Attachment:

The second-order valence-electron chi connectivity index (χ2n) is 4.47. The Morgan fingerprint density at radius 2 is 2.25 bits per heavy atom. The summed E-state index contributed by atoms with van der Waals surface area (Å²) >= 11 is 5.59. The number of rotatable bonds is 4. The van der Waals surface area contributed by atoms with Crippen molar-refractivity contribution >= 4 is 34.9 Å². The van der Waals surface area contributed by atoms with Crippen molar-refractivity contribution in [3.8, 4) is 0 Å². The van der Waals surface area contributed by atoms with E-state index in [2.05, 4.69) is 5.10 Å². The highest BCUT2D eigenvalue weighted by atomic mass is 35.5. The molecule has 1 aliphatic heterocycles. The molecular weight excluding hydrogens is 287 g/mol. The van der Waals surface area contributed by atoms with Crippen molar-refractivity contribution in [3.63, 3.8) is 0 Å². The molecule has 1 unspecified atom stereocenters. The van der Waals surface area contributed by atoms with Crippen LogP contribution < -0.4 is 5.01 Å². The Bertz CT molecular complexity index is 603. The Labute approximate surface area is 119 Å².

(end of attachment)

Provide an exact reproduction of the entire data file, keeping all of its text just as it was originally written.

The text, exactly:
The second-order valence-electron chi connectivity index (χ2n) is 4.47. The Morgan fingerprint density at radius 2 is 2.25 bits per heavy atom. The summed E-state index contributed by atoms with van der Waals surface area (Å²) >= 11 is 5.59. The number of rotatable bonds is 4. The van der Waals surface area contributed by atoms with Crippen molar-refractivity contribution >= 4 is 34.9 Å². The van der Waals surface area contributed by atoms with Crippen molar-refractivity contribution in [3.8, 4) is 0 Å². The van der Waals surface area contributed by atoms with E-state index in [2.05, 4.69) is 5.10 Å². The highest BCUT2D eigenvalue weighted by atomic mass is 35.5. The molecule has 1 aliphatic heterocycles. The molecular weight excluding hydrogens is 287 g/mol. The van der Waals surface area contributed by atoms with Crippen molar-refractivity contribution in [3.63, 3.8) is 0 Å². The molecule has 1 unspecified atom stereocenters. The van der Waals surface area contributed by atoms with Crippen LogP contribution < -0.4 is 5.01 Å². The Bertz CT molecular complexity index is 603. The Labute approximate surface area is 119 Å².